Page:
That thin line between what is and is not news was on display last week at a breakfast meeting President Reagan had with some 45 of Washington's senior journalists.

For economic and financial writers there was no ambiguity. The president said interest rates should be lowered and the banking industry, not the Federal Reserve System, should see to it. That was reported uniformly.

For the rest of this extraordinary hour-long press conference without television, the main story became a question of what paper do you read.

The Los Angeles Times featured Mr. Reagan's allowing that there's "logic" to raising the Social Security retirement age beyond 65, giving second place to his comment that a buildup of Soviet missiles in Syria is "alarming."

The Baltimore Sun put the emphasis on presidential readiness to expand the multinational peace force in Lebanon while calling again for the withdrawal of Israeli, Syrian and PLO military. The Sun also reported Mr. Reagan as taking "a step back" from what he told an American Legion conference about arms control a day earlier.

The Christian Science Monitor wrote a catchall lead: "Firmness on the Middle East. Flexibility on arms control. Coziness about his political future. Defense of his record on environmental protection." Some of these subjects were in other stories.

The Post saw the main news in Mr. Reagan's saying the Soviet Union is likely to negotiate more seriously on nuclear weapons in Europe as the deployment of new American missiles draws near. The Boston Globe carried a parallel story.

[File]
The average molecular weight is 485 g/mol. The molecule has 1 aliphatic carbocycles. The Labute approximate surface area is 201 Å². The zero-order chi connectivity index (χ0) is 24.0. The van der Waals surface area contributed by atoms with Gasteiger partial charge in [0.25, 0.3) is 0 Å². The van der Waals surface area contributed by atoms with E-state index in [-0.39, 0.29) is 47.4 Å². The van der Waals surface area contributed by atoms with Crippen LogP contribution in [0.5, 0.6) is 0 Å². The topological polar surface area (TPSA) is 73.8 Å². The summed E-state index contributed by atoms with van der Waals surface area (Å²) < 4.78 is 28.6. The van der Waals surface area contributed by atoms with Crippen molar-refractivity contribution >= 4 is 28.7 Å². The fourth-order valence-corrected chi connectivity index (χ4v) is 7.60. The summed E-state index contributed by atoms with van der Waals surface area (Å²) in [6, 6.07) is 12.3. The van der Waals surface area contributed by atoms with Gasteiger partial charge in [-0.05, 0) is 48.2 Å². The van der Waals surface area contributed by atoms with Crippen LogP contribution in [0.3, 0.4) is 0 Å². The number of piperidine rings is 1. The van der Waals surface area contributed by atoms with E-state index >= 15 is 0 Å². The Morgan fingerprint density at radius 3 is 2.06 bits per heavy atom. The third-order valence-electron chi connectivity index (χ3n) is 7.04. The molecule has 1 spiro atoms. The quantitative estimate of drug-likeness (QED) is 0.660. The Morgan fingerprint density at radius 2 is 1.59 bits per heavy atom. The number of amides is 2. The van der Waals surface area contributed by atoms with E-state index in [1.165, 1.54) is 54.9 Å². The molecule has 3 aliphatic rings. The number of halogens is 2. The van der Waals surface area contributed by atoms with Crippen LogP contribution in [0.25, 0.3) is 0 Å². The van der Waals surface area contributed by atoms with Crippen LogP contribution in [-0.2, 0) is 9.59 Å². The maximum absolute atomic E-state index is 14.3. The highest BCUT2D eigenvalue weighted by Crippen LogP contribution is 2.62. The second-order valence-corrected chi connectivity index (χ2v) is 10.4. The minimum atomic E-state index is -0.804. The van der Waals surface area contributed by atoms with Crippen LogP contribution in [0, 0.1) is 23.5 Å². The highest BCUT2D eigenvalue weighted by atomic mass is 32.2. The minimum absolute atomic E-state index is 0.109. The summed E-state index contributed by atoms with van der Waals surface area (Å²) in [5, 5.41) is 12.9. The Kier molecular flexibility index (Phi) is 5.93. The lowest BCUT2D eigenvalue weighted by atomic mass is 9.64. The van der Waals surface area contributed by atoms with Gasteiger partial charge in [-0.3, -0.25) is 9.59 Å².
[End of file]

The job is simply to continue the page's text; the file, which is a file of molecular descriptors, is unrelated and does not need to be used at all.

The New York Times and New York Daily News led their papers with the president's comment that "something in the nature of a homeland" for Palestinians was necessary for Middle East peace. Although he added that he was not suggesting "creating a nation," it was the first time Mr. Reagan used the charged word, and it was striking that other stories, including The Post's, failed to mention it. Inevitably, there's been debate around newsrooms whether the more fallible news judgment was in overplaying or overlooking it.

White House correspondent Lou Cannon, relying, he said, on a colleague's notes from breakfast, a transcript and subsequent questioning of White House officials, included in his story a presidential restatement of concern for the security of Israel's northern border. That, incidentally, was drawn from the same response in which "homeland" was used.

Meanwhile, deputy national editor James R. Dickenson, who attended the breakfast, wrote a piece at the request of editors of The International Herald Tribune. It was an almost mirror image of Mr. Cannon's story, reversing the emphasis on arms control and Middle East, also without reference to "homeland."

No policy difference should be inferred from the president's remark, the White House said. Describing Post reporting on the press meeting and American Legion speech as "right on the money," a National Security Council official said Mr. Reagan "was very clear" and consistent with what he said about Palestinians in his Middle East proposals last September. That's where he said "the departure of the Palestinians from Beirut dramatizes more than ever (their) homelessness." Question: does he use "homelessness" there aware of the special force of "homeland," or use the latter as naturally derivative?

Predictably there was reaction in Jerusalem. "It is not by accident that this item does not appear in the Camp David Accords," said Israeli Foreign Minister Yitzhak Shamir, while other Israeli sources were reported by AP to believe Mr. Reagan "intended to encourage Jordan's King Hussein to join the peace process--all of which is more temperate than the response Jimmy Carter got for using the same word in 1977. The AP account placed The Post in the position of backing into the story by reporting for the first time what stimulated the reaction.

If Mr. Reagan's invocation of "homeland"--even "something in the nature of"--didn't merit reporting by all news desks, not as bulletin material, it should have. Now editors will watch to see whether officials stow the language rather than rationalize it as non-news, or make it commonplace, in which case the result could be the same.